Florida extends mandate ban to include ‘institutionalized quarantining’ of K-12 students

The DeSantis administration has opened a new front in its campaign against public health mandates, expanding bans against universal mask and vaccine policies into a new prohibitory realm – “institutionalized quarantining.”

On his second day as Florida Department of Health (FDOH) Secretary and Surgeon General, Dr. Joe Lapado joined Gov. Ron DeSantis and Education Commissioner Richard Corcoran to announce new FDOH protocols applicable to school districts.

The new rules reiterate the previous policy that parents have sole discretion whether their children wear masks in school but also accords sole discretion to parents in choosing to quarantine their children after an exposure to COVID-19.

“Basically there is no high quality data about benefits” of quarantining students, Lapado said Wednesday. “We’re about 18 months into this pandemic and there is not a single high-quality study that shows that any child has ever benefited from that policy.”

While benefits of quarantining students are difficult to assess, “We actually do have good data about the costs,” he said. “There have been several studies that show that kids taken out of school, it’s extremely harmful. It’s too bad we needed a study to know that. But it’s great the studies agree with what I think most parents would have known without the study.”

“Quarantining healthy students is incredibly damaging for their educational advancement,” DeSantis said. “It’s also disruptive for families. We are going to be following a symptoms-based approach.”

The revised protocols eliminate a previous standard that required students quarantine for at least four days off campus if exposed to someone who tested positive.

Students who have been exposed, but are asymptomatic, can now go to school “without restrictions or disparate treatment” under the new guidelines.

The protocols retain previous guidelines for students who test positive. They still either quarantine for 10 days, receive a negative test and be asymptomatic before returning to campus.

The new protocols discard Rule 64DER21-12 , which authorized FDOH to issue rules governing “the control of preventable communicable diseases” in schools.

Under that rule, the state’s Department of Education was enforcing DeSantis’ executive order and Board of Education orders banning school boards from adopting universal mask mandates.

The Alachua, Broward, Leon and Miami-Dade and Orange county school districts sought an administrative hearing to challenge Rule 64DER21-12. But, because it was repealed, an administrative law judge Wednesday dismissed their case.

“Essentially, the state is responding to the legal challenges of its rules by repealing them and creating new ones, with limited public notice,” Alachua County Public Schools Superintendent Dr. Carlee Simon said in a statement, calling the new protocols “disingenuous.”

The replacement rule retains the same policy — schools can require masks if parents can opt children out — but with revised language that stipulates compliance is “at the parent or legal guardian’s sole discretion.”

According to the U.S. Centers for Disease Control & Prevention (CDC), people who get infected can spread the virus starting from two days before they have any symptoms.

The CDC recommends students quarantine 14 days if unvaccinated. They can shorten the quarantine to seven days by testing negative, the CDC recommends.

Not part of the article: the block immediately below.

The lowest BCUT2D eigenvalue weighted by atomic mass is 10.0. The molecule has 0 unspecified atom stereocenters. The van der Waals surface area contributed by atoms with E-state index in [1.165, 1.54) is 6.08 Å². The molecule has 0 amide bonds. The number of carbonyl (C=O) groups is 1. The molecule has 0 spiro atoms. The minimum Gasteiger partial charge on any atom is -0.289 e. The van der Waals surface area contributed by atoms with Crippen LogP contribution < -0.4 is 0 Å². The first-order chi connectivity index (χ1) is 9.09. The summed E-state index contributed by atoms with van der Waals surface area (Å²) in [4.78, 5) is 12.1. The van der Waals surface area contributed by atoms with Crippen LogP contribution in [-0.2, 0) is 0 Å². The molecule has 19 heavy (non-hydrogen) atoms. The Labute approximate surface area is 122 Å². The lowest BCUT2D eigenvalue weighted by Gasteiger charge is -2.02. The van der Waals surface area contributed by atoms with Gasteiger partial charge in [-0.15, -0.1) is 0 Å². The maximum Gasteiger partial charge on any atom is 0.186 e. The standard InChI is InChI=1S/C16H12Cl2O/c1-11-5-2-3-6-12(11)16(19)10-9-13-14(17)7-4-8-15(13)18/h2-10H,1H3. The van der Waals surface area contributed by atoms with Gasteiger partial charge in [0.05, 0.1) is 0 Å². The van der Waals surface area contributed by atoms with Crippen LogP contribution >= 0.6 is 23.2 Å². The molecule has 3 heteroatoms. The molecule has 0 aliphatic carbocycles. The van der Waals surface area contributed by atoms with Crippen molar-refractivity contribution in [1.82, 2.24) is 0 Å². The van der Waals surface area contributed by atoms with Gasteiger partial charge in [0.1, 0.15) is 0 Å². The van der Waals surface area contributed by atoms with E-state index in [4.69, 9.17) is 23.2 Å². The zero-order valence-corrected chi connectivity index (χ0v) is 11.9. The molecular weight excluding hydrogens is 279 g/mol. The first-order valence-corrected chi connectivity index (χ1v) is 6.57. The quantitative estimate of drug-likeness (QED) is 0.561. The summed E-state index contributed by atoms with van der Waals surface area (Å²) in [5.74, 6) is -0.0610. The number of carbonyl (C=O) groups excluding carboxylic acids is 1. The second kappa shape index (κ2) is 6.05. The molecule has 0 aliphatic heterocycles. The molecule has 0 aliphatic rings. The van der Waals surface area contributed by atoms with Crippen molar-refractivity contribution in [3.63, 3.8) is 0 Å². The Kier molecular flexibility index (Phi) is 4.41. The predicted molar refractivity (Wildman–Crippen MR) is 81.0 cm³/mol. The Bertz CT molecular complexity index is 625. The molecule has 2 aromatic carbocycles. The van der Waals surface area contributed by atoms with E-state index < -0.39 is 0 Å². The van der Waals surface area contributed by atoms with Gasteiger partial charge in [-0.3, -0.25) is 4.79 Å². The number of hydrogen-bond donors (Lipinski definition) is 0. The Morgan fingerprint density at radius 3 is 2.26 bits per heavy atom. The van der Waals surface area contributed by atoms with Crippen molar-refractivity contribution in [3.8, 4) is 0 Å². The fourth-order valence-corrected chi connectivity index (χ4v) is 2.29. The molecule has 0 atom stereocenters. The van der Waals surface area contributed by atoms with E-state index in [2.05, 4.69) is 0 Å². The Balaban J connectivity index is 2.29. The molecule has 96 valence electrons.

That approach is too unwieldly, DeSantis said, touting the new “symptoms-based approach.”

“If someone is symptomatic, of course they stay at home,” he said. “If there is a close contact but someone has not developed any symptoms, you monitor them. You notify a parent. The parent always has the right to make their kids stay home, if they think that is in the best interest of the student and the family, 100% we would not want to intrude upon that.”





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Hackers Post Personal Info of Thousands of K-12 Students to ‘Dark Web’

Sen. Blackburn calls on Education Dept to address wave of student data breaches

Sen. Marsha Blackburn (R., Tenn.) / Getty Images

Santi Ruiz and Alex Nester • September 20, 2021 3:28 pm

Sen. Marsha Blackburn (R., Tenn.) is calling on the Department of Education to bolster student privacy protections after hackers released thousands of children’s personal information online.

In a letter obtained by the Washington Free Beacon, Blackburn implored Education Secretary Miguel Cardona to address a recent wave of cyberattacks that put children as young as five at risk of identity theft. Hackers have breached more than 1,200 schools in 2021, publishing the data they obtained on “dark web” sites that cannot be accessed from a search in a browser and are often used by criminals. Blackburn called the hacks “extremely distressing.”

The recent wave of hacks is one of several education issues facing the Biden administration. Following recommendations from the nation’s largest teachers’ unions, the administration has only hesitantly supported reopened schools. Under Cardona, the Education Department has prioritized critical race theory, student loan forgiveness, and Title IX reforms.

The Department of Education did not respond to a request for comment.

According to NBC News, multiple groups of hackers have published students’ Social Security numbers, birthdays, and report cards. In many cases, the targeted schools were not aware of the breaches.

Hackers used personal information from a school breach in Toledo, Ohio, to take out credit cards with children’s identities. Experts warn such hacks could ruin kids’ credit scores years before they are old enough to realize. Hackers also accessed personal information, like whether students were homeless, qualified for at-school lunch, or were dyslexic.